By Samira Gutoc

“Throughout my life I was a laborer, I was a driver, I was an operator of heavy equipment, I was a bakery owner, I was a fishpond owner, I was a fish broker, I was a banana broker, I was a cigarette smuggler, I was a coconut harvester, I was a rebel, I was a student of an agricultural school at the Gregorio Araneta University Foundation then. I was an activist against Marcos, I was a student of Islamic Theology, I was a preacher, I was the deputy commander of the MNLF,” controversial Basilan Congressman Wahab Akbar, 47, said in his first and last privilege speech on July 31 calling on military coordination with Basilan residents in the planned strike on Basilan on the killing of 10 military personnel by suspected MILF .

Add being a former Abu Sayyaf, three-term governor and now congressman in the last days of his life, sums up the colorful history of this charismatic politician, who drew ire against his political enemies for his padrino politics and yet reverence from his loyalists.

The lawmaker was killed from injuries from a bomb blast Tuesday evening, when police found a bomb to have been planted on a motorcycle parked near Akbar’s Fortuner car parked near the lobby of the House.

Anak Mindanao Representative Mujiv Hataman, a fellow Yakan (ethnic grouping), said there are multiple possibilities on the causes of the blast. “There were threats on life of Akbar,” DILG Secretary Reynato Puno said. “The indications are that that was the case both in terms of location of the bomb and the manner it was set off.”

President Gloria Arroyo consoled his first wife, Jum, the governor of Basilan. The two other wives are Cherrylyn, mayor of Isabela City and Nurin, who ran for mayor of Lamitan town.

The Citizens Anti-Dynasty Movement notes that it’s the first time that a man and his multiple wives have become elected officials at both the national and provincial level. Seven other politicians related to Congressman Akbar by bloodline, including a niece, nephew and several cousins, also won election victories in smaller towns around the island, which were affected by political violence in the last elections.

Akbar was a controversial figure having been touted to have founded ASG with Khadafi Janjalani, but later had distanced himself from the group upon entry in politics. “Mr. Speaker, when I joined politics, there were accusations that I was the founder of the bullshit Abu Sayyaf. Nung buhay pa sila, problema ko na, hanggang sa patay na sila problema ko pa rin,” he said in his privilege speech.

Beyond the ASG, Akbar talks of a poor life as a child in his hometown in Lamitan. “When I went to school at the age of Seven (7), I used to report to my classes even without slippers, and worked as a bangkero and sold popsicles to earn,: he narrated in his privilege speech.

He claims he ran for governor in 1998 without using any centavo but garnered support from the locals.

Akbar had helped the government in its anti-terrorism campaign against the Abu Sayyaf group (ASG) on Basilan island, where the militants are on the run from a massive military manhunt. He supported US presence in Basilan and launched armed campaigns against the ASG.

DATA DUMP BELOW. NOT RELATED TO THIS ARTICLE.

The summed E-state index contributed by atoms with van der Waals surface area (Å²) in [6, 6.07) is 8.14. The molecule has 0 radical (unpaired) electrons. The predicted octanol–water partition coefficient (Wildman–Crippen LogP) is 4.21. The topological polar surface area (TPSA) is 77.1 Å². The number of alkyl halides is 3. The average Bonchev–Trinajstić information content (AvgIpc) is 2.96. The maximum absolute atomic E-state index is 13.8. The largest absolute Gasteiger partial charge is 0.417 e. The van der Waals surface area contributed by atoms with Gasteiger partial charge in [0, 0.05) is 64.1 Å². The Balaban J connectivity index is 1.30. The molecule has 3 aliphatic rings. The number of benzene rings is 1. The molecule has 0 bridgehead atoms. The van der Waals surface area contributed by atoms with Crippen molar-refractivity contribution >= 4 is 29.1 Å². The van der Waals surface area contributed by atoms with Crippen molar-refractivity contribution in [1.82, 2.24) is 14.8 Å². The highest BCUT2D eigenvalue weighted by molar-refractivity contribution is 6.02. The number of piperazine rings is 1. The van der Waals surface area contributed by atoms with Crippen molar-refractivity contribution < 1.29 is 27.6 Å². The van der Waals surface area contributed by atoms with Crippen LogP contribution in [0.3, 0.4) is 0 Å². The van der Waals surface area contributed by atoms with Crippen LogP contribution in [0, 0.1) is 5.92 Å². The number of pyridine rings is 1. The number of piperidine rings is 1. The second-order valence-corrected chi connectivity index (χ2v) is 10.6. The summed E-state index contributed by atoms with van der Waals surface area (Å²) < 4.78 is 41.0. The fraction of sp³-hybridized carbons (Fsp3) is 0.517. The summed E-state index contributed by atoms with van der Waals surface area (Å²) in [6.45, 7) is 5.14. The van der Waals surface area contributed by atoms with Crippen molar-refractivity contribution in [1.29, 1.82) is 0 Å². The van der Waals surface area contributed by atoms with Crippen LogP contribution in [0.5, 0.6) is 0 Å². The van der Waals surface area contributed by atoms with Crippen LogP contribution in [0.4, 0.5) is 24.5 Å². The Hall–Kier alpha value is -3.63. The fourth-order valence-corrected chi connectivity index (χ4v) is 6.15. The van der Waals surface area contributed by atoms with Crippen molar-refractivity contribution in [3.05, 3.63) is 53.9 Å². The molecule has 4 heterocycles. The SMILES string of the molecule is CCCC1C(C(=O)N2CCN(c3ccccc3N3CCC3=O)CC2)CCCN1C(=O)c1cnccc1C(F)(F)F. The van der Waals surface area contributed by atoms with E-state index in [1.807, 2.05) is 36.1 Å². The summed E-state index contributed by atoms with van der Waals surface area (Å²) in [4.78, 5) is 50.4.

In the same privilege speech, he revealed the names of 4 locals responsible for the beheading of the military personnel in al Barka municipality. He also reminded the government to investigate the deaths of an imam and cautioned against military force. “Why should they inflict injury above injuries? Why should they use their budget in search for the beheaders through a huge number of soldiers instead of using it in helping me plant more rubbers so that there will be no beheading in the future? Why wouldn’t they cooperate with the local leaders in order to settle the problem by not inflicting more problems?

Dubbed the Terror of Basilan by Newsbreak, Akbar denies he had links with ASG founder Abdurajak Janjalani or his group. In his early days as a imam, he preached jihad (holy war) during his sermons when he came back to Basilan after six months in Libya in the 80s. The Newsbreak notes.Akbar, who used to wear a thoub, a longsleeved one-piece dress that covers the whole body, a white pilgrim’s cap, and a goatee, made his mark as a charismatic preacher in Basilan. However, he distinguished himself from Janjalani, who also preached jihad when he came home from Libya.

Presidential Adviser on the Peace Process Jesus Dureza said Akbar was helpful in the peace process. Former Lanao del Sur Vice Governor Nurmalah Lucman said his death was a “big loss to the Muslims.” Former Sulu Provincial Administrator Engineer Don Loong notes Akbar’s wisdom in promoting rubber to uplift the economy.

And in his words, Akbar departs from his beginnings as a rebel and calls for peace. “Mr. Speaker, let’s give Peace all chances that it needs if only to ensure the welfare of our children, and the children yet to come in my province. Lastly whatever wisdom I have delivered it’s from the blessings of the Almighty. On the other hand, whatever unfavorable thoughts that I may have said, it’s only personal to me.”

With a population of more than 300,000, Basilan is subject of US funding support as part of the war on terror. An ASG researcher , Joe Torres notes that while Muslims constitute 71 percent of the Basilan population Christians own 75 percent of the land. The Chinese control 75 percent of business.